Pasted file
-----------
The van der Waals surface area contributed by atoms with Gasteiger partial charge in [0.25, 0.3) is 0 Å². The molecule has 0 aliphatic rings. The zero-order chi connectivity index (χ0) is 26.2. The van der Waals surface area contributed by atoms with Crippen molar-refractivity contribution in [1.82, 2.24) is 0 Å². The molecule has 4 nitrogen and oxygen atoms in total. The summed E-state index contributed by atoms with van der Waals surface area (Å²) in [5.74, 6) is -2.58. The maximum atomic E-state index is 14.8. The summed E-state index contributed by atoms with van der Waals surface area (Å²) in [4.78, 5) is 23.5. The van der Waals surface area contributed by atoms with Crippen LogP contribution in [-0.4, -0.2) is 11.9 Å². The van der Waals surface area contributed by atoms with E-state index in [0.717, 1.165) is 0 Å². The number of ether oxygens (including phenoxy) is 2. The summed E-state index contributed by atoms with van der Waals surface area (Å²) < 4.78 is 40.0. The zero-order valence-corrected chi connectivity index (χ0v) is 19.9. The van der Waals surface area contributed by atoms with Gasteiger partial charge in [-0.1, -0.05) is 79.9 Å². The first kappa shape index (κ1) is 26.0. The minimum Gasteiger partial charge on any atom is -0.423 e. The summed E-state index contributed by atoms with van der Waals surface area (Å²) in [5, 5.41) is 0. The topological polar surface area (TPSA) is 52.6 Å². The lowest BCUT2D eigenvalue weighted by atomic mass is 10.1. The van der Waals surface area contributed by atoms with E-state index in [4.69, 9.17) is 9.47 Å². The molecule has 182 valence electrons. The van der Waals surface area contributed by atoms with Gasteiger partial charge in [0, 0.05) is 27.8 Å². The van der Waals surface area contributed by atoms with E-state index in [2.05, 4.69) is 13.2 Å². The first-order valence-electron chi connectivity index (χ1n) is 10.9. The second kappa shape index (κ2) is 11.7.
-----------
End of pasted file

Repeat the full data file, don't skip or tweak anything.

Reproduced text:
The van der Waals surface area contributed by atoms with Gasteiger partial charge in [0.25, 0.3) is 0 Å². The molecule has 0 aliphatic rings. The zero-order chi connectivity index (χ0) is 26.2. The van der Waals surface area contributed by atoms with Crippen molar-refractivity contribution in [1.82, 2.24) is 0 Å². The molecule has 4 nitrogen and oxygen atoms in total. The summed E-state index contributed by atoms with van der Waals surface area (Å²) in [5.74, 6) is -2.58. The maximum atomic E-state index is 14.8. The summed E-state index contributed by atoms with van der Waals surface area (Å²) in [4.78, 5) is 23.5. The van der Waals surface area contributed by atoms with Crippen LogP contribution in [-0.4, -0.2) is 11.9 Å². The van der Waals surface area contributed by atoms with E-state index in [0.717, 1.165) is 0 Å². The number of ether oxygens (including phenoxy) is 2. The summed E-state index contributed by atoms with van der Waals surface area (Å²) < 4.78 is 40.0. The zero-order valence-corrected chi connectivity index (χ0v) is 19.9. The van der Waals surface area contributed by atoms with Gasteiger partial charge in [-0.1, -0.05) is 79.9 Å². The first kappa shape index (κ1) is 26.0. The minimum Gasteiger partial charge on any atom is -0.423 e. The summed E-state index contributed by atoms with van der Waals surface area (Å²) in [5, 5.41) is 0. The topological polar surface area (TPSA) is 52.6 Å². The lowest BCUT2D eigenvalue weighted by atomic mass is 10.1. The van der Waals surface area contributed by atoms with E-state index in [4.69, 9.17) is 9.47 Å². The molecule has 182 valence electrons. The van der Waals surface area contributed by atoms with Gasteiger partial charge in [0, 0.05) is 27.8 Å². The van der Waals surface area contributed by atoms with E-state index in [2.05, 4.69) is 13.2 Å². The first-order valence-electron chi connectivity index (χ1n) is 10.9. The second kappa shape index (κ2) is 11.7.